Laura Ferrer Creates a Sense of Family in UT’s Society for Hispanic Professional Engineers Chapter.
The Society for Hispanic Professional Engineers-UTK chapter (SHPE-UTK) is focused on supporting and increasing the number of Hispanic and Latino engineers in the community.
CEE senior Laura Ferrer is now president of the group, a role she took because she wanted to serve because of the support she received from group.
Born in Barranquilla, Colombia, she moved to the US when was seven, but she calls Martin, Tennessee, home.
“I chose UT because of the opportunities and the culture,” she said. “I learned about engineering in middle school during an introductory engineering program, and I chose to study civil engineering because I recognized my love for math and science, as well as my love for designing and constructing projects assigned to me in class. I was sure I wanted to be a civil engineer after coming to UT.”
In high school, Ferrer was fortunate to have support from teachers who encouraged her to become a civil engineer, a calculus teacher who developed her love for math and an English teacher who encouraged her to push her projects further.
SHPE’s UT chapter has 20–40 students at any given time, while the international society counts more than 10,000 members in the US alone.
While the group’s vision is a world where Hispanics are highly valued and influential as the leading innovators, scientists, mathematicians and engineers, non-Hispanic students are also welcome to join.
Before assuming her leadership role, Ferrer received support from SHPE that she said helped her complete a co-op, two research programs, and a study abroad program.
She’s been on the board since her freshmen year, served as the vice regional student representative for the Tennessee and Alabama chapters last year, and continues to “lean on SHPE to succeed.”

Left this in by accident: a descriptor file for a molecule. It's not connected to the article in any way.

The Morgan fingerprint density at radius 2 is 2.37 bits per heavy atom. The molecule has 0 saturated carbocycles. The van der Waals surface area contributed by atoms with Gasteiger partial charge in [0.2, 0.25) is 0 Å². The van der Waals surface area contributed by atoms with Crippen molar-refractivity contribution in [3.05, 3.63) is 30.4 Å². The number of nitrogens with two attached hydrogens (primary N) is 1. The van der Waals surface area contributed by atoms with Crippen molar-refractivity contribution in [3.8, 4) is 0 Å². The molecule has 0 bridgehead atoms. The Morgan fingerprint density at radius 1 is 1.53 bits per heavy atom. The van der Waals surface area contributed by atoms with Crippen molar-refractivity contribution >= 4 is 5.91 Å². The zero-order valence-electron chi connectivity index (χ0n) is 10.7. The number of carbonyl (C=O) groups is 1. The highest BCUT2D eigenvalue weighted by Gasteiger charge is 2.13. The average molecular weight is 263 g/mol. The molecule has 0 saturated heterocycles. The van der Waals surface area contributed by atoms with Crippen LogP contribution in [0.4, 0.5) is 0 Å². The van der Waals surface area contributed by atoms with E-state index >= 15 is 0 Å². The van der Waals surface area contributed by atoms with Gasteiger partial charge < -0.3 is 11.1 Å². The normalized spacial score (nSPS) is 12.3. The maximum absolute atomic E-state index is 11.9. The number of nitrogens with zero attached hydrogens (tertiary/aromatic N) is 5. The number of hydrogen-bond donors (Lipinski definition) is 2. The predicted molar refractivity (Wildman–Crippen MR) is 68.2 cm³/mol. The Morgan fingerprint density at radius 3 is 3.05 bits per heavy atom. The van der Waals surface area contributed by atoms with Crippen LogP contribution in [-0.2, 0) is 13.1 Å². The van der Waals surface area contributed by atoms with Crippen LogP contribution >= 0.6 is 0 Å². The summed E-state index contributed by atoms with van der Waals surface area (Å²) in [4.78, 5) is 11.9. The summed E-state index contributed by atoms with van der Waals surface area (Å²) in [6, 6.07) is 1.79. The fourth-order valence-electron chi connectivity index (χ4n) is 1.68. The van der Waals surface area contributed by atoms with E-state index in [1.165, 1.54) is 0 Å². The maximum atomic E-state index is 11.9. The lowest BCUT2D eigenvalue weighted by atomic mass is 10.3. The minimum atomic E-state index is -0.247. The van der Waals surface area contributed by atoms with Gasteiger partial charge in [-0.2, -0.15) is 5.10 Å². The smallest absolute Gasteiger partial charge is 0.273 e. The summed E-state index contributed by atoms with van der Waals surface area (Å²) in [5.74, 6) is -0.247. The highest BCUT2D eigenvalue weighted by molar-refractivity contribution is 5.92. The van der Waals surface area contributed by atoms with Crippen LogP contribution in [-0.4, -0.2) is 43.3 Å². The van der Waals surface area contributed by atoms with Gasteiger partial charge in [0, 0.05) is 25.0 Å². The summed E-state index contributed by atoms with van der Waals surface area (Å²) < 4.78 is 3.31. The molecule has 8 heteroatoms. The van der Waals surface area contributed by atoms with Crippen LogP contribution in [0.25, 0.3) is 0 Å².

As the student chapter president, Ferrer leads the chapter and the board to manage its programs to better impact its students. She also communicates with other societies during collaboration.
“Personally, I like to make connections with my board and members, advising students through hurdles and helping them develop as people and students,” she said. “I might not always have all the answers, but I will at least point them to the direction of someone who does.”
Ferrer is committed to SHPE’s mission to change lives by empowering the Hispanic community to reach its fullest potential and to impact the world through STEM awareness, access, support, and development.
Its activities are geared towards the following pillars: academics, professionalism, community outreach, and social events.
General body meetings this semester included speakers from Proctor and Gamble, Norfolk Southern, and International Paper. The group also gets together for socials and hosts Engineers Day events.
In November, Ferrer and other board members traveled to the SHPE National Conference in Cleveland, Ohio, to learn about research, internship, co-op, and full-time positions while attending informative breakout sessions catered specifically to them.
Ferrer was happy that seven of the nine UT students who attended got interviews with companies for either full-time, internship, or co-op positions, and some students started receiving formal offers, with more expected.
Being president allows Ferrer to give back to the chapter that has helped her succeed.
“We support and help each other through our years of school and stay in contact after we graduate,” she added. “In fact, during our first general body meeting, we Skype called two of our alumni.”
At the end of the day, she feels like the group is family, or “familia” as she calls it.
Élan Young: email@example.com